Edmontonians joined millions around the world watching as a rare "ring of fire" eclipse crossed the skies.

The eclipse, in which the moon passes in front of the sun leaving a golden ring around its edges, was visible across the continent Sunday and in parts of Asia Monday local time, as it moved across the Pacific.

The partial solar eclipse, which followed a 13,700-kilometres path, started just after 6 p.m. in Edmonton and finished around 8 p.m.

The sky was clear for the most part in the city, which meant local astronomy buffs had a clear view of the rare spectacle.

Such an eclipse won't be visible in Edmonton for another half a decade.

According to the TELUS World of Science, a similar eclipse won't return in the area until 2017.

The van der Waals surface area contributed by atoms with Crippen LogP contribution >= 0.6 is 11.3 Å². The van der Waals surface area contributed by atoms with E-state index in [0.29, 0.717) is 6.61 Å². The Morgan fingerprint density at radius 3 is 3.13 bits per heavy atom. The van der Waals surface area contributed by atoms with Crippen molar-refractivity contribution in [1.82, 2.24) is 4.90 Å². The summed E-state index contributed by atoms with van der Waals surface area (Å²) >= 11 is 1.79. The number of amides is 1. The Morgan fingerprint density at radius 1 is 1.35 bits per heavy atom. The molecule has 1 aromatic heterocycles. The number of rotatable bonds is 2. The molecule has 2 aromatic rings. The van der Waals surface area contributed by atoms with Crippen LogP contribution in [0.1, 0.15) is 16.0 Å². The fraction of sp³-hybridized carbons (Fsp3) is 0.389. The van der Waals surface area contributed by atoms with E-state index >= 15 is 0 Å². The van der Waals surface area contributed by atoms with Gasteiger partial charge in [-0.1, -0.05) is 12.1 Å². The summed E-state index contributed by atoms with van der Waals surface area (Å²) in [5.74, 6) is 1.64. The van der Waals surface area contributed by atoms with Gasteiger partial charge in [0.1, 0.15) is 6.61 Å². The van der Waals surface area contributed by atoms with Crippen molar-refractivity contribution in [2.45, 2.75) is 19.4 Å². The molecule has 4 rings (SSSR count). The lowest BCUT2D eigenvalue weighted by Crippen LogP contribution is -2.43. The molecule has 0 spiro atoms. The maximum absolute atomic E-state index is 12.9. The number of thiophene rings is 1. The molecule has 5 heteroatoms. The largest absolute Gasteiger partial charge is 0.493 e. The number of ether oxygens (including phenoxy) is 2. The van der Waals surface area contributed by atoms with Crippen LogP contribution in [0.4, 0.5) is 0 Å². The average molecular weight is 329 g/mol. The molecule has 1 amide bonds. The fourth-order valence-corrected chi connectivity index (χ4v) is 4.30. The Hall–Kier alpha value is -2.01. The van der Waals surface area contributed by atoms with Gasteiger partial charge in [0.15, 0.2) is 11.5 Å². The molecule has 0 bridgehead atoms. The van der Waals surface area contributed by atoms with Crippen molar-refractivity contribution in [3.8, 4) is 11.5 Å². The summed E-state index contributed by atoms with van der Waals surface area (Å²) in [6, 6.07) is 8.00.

But local sky gazers won't need to wait too long to see another rare astronomical event.

On June 5, Edmontonians will be able to view "Transit of Venus," one of the rarest predictable astronomical phenomena's.

"That's where the planet Venus travels over the disc of the sun," said Frank Florian with the TELUS World of Science.

"It's a very, very rare event. The next one won't occur until 2127, that's 115 years in the future."